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Plastic banknotes by 2016?

Plastic banknotes by 2016?

Category: Banking

Updated: 27/11/2017
First Published: 11/09/2013

This article was correct at the time of publication. It is now over 6 months old so the content may be out of date.

The Bank of England (BoE) is considering replacing the current cotton paper banknotes with ones made of polymer, a type of plastic.

It also plans to reduce the size of current banknotes by about 15%, which, it said, will bring the UK's banknotes more in line with foreign notes as well as make it easier for them to fit comfortably in people's wallets and purses.

But the bank said it will only make the changes if it receives public approval.

Over the next two months, the BoE is launching a series of public events in shopping centres across England and Wales, which will give people the opportunity to see and touch the new notes as well as voice their opinion on them.

The first of these events will be held next week in the Westgate shopping centre in Oxford and the Metrocentre in Gateshead.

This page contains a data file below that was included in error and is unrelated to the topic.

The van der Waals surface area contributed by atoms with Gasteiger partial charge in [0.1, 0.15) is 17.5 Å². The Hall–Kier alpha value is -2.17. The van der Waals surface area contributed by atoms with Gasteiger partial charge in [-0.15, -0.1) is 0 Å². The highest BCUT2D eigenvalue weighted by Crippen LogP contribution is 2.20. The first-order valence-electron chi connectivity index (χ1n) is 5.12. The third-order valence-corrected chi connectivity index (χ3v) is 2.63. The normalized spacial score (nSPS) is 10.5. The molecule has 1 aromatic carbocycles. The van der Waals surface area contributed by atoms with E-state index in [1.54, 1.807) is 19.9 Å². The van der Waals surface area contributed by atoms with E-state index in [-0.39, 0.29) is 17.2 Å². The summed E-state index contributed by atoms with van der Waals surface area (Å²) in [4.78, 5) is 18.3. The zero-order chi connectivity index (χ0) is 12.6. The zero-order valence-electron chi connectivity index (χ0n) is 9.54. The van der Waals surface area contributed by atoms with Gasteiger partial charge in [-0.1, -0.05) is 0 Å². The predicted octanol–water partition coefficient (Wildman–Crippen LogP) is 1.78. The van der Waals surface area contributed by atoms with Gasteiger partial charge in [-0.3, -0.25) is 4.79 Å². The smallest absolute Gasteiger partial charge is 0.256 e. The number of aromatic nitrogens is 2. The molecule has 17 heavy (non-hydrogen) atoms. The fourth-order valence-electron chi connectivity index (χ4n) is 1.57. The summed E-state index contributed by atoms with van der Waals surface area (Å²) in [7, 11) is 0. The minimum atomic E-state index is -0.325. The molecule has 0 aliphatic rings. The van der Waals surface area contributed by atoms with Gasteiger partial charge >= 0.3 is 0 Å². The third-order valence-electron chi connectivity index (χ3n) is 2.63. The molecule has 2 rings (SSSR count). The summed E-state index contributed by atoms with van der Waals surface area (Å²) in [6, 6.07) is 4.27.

For further details of an event near you, visit

The Bank's final decision will be announced in December, with a view to launch the new notes in 2016.

Key facts about polymer banknotes

• Polymer is more resistant to dirt and moisture, which means banknotes stay cleaner for longer.
• Polymer notes last at least 2.5 times longer than paper banknotes so will take much longer to become tatty, thus improving the quality of banknotes in circulation.
• Banknotes made of polymer are more secure as they are able to incorporate advanced security features that makes them difficult to counterfeit
• They are more environmentally friendly than their paper counterparts
• Polymer notes don't melt easily – temperatures have to reach 120°C for this to start happening.
• Euro notes are made of polymer.

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